About 39 percent of U.K. large business managers with information technology  decision making responsibility say poor indoor mobile coverage or capacity are problems they have faced.

That is hardly surprising, given the important role Wi-Fi networks already have assumed in supporting mobile device Internet access.

The survey also reveals that 35 percent of IT managers say that they would be prepared to move to a wireless carrier that could guarantee a better indoor solution.

Some 47 percent of IT managers are interested in mobile device management as an operator-hosted service to manage, monitor, secure and support mobile devices in the enterprise.  

About 40 percent of  IT managers also had interest in Wi-Fi as a service from their operator.





What Would it Take for Google Fiber to Attract Investors Formerly Funding Cable and Telco Networks?

A reasonable argument can be made that the actual primary and intended purpose of Google Fiber is to cause other major ISPs to vastly increase their own investment in access networks.

But there could be other eventual outcomes. Google Fiber might become something else, namely a sustainable business. You might argue that Google would not want the huge distraction of creating a huge new ISP business.

But it might not have to. Google Fiber could conceivably become so successful that it could attract the same sorts of investors that traditionally have invested in telco or cable TV networks.

Google Fiber potential hinges on penetration rates, one might argue. In other words, if Google Fiber does only as well as the best traditional “overbuilders,” getting possibly 20 percent of homes as customers, it might be a sustainable business, but just barely.

But if Google Fiber were to reach much higher levels of adoption, up to perhaps 50 percent, it would have financial prospects vastly better than any other overbuilder has achieved.

Google Fiber's core network will cost between $674 and $500 per passing, the former representing Kansas City, Kan. costs, the latter Kansas City, Mo. costs.

It will cost Google $464 to actually connect an Internet access customer, and $794 to connect a customer buying both video and Internet access. Those figures are roughly in line with what other telcos might expect to invest in a similar market.

The key variable is degree of customer penetration, not so much cost of infrastructure.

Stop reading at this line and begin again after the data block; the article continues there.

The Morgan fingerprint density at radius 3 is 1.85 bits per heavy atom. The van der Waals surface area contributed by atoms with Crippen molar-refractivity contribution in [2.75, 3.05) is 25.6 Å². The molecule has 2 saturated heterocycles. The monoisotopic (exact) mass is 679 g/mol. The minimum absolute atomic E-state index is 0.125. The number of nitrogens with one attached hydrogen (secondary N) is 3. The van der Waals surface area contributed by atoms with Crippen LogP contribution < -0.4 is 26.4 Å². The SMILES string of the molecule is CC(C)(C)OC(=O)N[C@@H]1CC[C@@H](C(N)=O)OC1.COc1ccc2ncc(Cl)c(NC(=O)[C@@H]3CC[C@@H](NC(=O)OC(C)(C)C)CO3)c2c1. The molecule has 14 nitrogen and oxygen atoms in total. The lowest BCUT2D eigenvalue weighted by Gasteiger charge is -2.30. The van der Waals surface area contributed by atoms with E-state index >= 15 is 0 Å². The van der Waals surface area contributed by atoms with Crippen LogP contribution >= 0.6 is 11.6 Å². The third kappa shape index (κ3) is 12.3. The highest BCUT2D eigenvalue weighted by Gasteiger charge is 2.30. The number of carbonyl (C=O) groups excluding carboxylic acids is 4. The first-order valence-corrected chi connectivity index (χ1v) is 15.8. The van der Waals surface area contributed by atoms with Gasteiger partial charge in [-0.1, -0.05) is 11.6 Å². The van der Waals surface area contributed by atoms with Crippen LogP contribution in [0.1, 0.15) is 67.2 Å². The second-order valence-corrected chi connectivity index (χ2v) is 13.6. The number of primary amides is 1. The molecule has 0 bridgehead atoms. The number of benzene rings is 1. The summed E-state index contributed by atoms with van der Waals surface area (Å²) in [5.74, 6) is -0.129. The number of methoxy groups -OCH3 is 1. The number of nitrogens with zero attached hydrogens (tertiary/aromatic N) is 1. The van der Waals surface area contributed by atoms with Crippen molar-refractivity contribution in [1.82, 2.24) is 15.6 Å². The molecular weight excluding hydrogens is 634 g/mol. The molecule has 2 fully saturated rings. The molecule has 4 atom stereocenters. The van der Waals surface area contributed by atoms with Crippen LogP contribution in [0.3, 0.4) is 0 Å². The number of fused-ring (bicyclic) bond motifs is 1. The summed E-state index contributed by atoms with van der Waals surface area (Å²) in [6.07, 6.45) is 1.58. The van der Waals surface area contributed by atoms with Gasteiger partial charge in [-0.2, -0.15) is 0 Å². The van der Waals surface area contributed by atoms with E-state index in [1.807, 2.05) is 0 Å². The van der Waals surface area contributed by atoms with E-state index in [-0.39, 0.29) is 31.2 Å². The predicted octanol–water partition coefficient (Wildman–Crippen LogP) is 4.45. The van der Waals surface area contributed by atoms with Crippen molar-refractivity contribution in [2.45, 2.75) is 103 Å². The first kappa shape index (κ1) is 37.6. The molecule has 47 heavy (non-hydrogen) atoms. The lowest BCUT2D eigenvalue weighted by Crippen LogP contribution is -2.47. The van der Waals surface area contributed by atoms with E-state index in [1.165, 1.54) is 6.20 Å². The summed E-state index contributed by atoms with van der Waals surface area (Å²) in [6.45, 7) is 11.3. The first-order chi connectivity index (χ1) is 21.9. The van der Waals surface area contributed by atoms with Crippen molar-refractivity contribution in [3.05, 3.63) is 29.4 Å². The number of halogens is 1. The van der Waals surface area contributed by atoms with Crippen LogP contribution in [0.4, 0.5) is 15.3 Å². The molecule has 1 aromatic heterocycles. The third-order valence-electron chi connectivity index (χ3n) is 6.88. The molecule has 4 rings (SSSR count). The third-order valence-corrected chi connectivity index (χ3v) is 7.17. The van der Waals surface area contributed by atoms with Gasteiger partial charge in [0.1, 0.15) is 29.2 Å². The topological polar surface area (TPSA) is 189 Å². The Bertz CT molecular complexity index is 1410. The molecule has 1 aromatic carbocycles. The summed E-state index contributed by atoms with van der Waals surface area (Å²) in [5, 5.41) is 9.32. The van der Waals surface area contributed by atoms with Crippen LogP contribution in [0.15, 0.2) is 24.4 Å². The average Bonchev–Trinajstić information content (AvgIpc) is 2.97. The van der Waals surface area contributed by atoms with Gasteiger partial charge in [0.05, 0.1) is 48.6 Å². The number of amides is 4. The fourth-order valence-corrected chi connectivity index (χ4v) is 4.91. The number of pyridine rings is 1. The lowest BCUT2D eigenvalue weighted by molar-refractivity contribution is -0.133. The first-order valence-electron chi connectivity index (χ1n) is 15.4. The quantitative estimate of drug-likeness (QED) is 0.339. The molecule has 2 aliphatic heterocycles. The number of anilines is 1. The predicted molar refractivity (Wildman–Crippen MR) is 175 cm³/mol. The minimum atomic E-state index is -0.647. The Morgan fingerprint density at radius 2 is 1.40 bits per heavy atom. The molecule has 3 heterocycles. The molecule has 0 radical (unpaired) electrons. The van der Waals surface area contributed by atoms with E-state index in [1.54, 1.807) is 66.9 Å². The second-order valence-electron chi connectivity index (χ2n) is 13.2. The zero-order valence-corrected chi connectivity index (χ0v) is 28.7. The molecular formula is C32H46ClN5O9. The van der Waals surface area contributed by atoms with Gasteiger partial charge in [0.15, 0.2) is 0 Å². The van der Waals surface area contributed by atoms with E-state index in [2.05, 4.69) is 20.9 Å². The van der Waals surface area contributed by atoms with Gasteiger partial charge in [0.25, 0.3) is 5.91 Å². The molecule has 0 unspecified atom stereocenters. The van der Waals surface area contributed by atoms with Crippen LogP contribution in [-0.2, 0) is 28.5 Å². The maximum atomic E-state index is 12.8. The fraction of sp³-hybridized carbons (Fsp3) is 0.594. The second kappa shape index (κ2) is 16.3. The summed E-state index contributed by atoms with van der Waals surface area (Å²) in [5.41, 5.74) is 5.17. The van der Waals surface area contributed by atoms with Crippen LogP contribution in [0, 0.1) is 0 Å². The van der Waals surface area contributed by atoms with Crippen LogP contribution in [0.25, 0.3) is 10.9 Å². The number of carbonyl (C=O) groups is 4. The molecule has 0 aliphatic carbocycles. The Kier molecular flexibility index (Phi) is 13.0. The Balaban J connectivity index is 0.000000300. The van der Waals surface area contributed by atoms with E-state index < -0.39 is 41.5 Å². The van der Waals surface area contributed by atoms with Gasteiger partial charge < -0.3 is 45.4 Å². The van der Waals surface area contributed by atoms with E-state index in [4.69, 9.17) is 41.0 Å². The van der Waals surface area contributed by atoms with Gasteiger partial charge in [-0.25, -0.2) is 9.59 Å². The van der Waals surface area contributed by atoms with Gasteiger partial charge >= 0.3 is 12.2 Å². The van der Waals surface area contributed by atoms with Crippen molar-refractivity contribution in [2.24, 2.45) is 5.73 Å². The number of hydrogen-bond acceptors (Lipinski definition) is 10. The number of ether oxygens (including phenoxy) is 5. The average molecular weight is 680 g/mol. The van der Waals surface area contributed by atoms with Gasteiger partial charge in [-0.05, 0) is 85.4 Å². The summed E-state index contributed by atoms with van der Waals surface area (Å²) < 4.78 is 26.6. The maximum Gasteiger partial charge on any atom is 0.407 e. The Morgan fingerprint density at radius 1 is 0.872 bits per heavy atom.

Assume it costs $600 to build the network passing every location, and then about $450 to connect each actual customer.

At 20 percent penetration, the cost per customer is $450 plus the value of the capital invested to build of the rest of the network that is not serving actual customers. At 20 percent penetration, that means the cost of the network per customer is $3,000. So the cost of serving each customer is $3,450.

For simplicity, ignore the potential value of customers who opt for the “free” access option, and the potential value to Google Fiber if each of those “free” nodes includes a public Wi-Fi element.

At 50 percent penetration, the cost per customer (including both network and customer premises capital) is $1650. At 50 percent adoption, revenue is more than twice as high as at 20 percent penetration and capital investment per customer is nearly 50 percent lower.

Were Google Fiber to reach 50 percent penetration, profit margin might also improve by as much as 100 percent over the 20-percent penetration level.

That might make Google Fiber something that can be replicated on a wide scale, attracting the same sorts of investors that previously might have funded telco and cable TV networks.

Sunday, May 26, 2013

Internet Speeds Have Grown 10X Every 5 Years Since 1990

Access speeds in the U.S. and other markets have grown by an order of magnitude (10x) every five years, since about 1990. If you assume that speeds were about 10 Mbps in 2010, that suggests U.S. consumers will be buying 100 Mbps services by about 2015, and could be buying 1 Gbps services by 2020.

That will be a shock for most ISPs, but would simply follow the pattern of typical bandwidth since 1990.

And that is just what some Internet access speed forecasts would predict. As a rough rule of thumb, speeds have increased by about an order of magnitude every five years.



Availability of 100 Mbps services grew even more: 448 percent between 2010 and 2012. Availability of 50 Mbps services grew 160 percent between 2010 and 2012, the
NTIA study found.